Despite my earlier antipathy, condor fever infected me when I heard rumors that a pair had been spotted earlier in the day and I started making quiet inquiries. Andean condors have the largest wingspan of any bird, in some cases stretching to 10.5 feet. They flap their wings to rise from the ground but once airborne rely on thermals to stay aloft. Colca Canyon is a perfect environment for these giant birds, as it provides high crags from which the condor can launch, especially in the morning when the rising sun heats the air, creating powerful updrafts along canyon walls. Even its naked head has a purpose. The Andean Condor is a scavenger, feeding on the carcasses of dead animals and the absence of plumage allows them to more easily poke their heads into the animal carcass without becoming soiled.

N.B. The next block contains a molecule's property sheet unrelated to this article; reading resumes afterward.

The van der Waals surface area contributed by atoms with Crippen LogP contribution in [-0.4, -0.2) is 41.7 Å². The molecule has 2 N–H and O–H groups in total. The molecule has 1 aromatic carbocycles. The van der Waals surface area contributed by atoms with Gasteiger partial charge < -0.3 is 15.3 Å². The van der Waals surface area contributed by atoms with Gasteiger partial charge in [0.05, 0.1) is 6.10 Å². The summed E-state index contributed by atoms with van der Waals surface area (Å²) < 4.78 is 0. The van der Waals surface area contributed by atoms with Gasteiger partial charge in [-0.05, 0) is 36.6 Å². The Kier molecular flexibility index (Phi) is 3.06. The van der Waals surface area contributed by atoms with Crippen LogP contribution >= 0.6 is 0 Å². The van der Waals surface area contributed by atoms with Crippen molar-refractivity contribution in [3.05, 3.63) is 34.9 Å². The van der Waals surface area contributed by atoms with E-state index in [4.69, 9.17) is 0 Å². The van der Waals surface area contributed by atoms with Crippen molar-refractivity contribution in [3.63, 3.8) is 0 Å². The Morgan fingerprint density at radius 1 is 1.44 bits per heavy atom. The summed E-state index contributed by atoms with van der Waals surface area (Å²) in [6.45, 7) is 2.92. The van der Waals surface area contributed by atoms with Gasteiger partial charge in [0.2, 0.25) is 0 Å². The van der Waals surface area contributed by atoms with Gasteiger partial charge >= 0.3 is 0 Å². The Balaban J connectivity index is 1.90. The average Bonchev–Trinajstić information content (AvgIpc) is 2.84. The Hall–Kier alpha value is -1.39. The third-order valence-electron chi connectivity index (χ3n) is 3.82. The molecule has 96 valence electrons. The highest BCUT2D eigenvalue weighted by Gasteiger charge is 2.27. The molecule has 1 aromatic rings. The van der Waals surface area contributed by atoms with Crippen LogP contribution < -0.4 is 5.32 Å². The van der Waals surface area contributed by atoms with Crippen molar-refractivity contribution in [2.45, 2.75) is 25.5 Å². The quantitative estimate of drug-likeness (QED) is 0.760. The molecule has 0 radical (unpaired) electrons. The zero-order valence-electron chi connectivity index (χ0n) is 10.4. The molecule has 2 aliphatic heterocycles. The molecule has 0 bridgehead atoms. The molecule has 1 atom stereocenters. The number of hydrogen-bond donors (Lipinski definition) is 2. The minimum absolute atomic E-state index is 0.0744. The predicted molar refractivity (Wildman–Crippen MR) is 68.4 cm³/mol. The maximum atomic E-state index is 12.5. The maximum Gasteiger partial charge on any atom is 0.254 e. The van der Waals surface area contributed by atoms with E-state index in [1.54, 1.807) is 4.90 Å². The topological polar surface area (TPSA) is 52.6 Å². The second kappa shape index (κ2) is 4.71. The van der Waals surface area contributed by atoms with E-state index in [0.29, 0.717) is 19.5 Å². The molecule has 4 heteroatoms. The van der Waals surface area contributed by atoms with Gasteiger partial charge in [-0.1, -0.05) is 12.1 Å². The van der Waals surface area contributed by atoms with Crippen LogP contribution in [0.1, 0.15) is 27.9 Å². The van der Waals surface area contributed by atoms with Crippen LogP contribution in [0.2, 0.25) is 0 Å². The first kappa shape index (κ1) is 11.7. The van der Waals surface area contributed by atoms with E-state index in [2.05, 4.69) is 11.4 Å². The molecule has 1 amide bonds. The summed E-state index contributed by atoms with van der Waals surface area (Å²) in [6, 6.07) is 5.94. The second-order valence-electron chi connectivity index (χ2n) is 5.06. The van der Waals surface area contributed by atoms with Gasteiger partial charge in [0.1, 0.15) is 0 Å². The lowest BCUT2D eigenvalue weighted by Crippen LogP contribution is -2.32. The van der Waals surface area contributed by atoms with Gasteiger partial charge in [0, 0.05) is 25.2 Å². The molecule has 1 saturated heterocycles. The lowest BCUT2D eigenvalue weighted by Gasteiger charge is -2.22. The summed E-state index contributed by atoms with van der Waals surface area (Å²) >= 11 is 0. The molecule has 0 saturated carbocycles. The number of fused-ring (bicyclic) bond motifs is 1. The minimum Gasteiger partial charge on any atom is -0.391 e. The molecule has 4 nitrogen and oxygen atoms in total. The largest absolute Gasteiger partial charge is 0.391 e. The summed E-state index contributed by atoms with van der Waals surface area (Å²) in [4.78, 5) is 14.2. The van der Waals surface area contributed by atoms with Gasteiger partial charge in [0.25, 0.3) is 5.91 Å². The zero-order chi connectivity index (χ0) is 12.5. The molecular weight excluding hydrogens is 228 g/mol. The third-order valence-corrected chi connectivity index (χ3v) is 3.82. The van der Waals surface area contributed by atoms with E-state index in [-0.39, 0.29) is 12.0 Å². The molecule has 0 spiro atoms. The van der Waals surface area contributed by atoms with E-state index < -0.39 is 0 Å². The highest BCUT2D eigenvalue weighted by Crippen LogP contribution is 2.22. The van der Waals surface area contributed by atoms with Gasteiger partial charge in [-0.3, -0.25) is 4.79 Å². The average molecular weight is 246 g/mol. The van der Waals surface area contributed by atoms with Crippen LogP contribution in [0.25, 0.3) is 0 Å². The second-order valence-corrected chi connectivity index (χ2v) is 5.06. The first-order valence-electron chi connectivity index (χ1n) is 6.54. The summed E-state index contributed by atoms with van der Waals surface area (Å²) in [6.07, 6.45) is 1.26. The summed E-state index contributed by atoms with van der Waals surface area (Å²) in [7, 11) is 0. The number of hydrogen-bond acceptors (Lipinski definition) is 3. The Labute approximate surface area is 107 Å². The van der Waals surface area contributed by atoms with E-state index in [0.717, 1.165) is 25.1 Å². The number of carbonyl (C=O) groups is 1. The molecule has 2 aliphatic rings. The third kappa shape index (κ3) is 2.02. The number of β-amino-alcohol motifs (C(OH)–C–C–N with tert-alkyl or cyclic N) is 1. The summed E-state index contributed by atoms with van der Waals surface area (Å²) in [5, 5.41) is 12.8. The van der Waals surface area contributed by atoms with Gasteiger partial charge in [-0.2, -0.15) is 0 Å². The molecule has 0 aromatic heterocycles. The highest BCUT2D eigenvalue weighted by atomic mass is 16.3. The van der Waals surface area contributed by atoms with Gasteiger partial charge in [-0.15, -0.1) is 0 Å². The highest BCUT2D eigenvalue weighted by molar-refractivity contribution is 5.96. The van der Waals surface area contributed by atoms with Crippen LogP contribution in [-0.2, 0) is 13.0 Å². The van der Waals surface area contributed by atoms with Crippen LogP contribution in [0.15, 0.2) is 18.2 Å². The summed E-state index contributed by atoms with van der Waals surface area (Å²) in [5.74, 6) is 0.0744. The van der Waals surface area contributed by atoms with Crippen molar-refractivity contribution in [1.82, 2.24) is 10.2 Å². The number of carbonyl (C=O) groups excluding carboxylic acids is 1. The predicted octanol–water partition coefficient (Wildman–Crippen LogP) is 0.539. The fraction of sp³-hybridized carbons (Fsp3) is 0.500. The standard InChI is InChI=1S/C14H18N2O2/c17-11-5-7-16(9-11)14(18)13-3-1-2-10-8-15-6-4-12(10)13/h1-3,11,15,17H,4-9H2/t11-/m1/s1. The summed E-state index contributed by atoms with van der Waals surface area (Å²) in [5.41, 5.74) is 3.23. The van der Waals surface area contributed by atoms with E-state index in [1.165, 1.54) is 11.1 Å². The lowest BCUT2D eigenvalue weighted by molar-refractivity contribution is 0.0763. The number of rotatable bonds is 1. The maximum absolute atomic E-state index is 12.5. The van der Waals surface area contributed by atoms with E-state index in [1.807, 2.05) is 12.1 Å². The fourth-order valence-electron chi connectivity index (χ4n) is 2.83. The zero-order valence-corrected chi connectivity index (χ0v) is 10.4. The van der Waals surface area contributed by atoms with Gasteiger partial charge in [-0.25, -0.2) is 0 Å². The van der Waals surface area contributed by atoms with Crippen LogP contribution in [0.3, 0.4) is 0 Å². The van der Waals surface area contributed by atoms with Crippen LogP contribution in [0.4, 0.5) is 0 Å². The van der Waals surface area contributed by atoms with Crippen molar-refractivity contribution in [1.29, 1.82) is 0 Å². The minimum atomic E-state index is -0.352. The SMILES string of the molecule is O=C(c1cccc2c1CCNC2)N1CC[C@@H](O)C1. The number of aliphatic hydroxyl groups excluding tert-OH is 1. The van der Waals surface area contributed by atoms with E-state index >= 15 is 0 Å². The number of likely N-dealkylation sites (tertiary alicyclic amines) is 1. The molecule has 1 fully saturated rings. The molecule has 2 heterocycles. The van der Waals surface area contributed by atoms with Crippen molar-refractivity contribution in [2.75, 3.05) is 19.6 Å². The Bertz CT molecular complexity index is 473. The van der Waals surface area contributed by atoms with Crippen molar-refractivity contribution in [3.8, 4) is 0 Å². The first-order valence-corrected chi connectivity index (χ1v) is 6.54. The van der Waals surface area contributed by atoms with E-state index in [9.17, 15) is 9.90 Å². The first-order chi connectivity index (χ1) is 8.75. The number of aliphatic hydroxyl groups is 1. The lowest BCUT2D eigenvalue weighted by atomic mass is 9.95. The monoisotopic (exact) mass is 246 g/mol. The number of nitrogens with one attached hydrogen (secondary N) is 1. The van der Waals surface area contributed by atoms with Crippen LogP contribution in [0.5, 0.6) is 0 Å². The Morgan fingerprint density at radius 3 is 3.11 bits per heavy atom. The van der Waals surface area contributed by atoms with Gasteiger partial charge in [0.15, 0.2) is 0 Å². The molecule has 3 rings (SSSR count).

As I digested this information a murmur raced through the crowd. Far below, someone had spotted two birds spiraling upward toward the canyon rim. I shouldered my way to the edge and gasped when the first one emerged from the depths. An adult female glided regally past, red eyes searching for carrion into which she could sink her deadly hooked beak. With lustrous black wingtips curved upward at the tips to take full advantage of the thermals she circled back, proudly displaying her white neck ruff and the brilliant white feathers on her back. The spectators grew quiet, as if paying homage to this eternally silent predator that has no voice box.

Magnificent female condor soars over Colca Canyon at Cruz del Condor lookout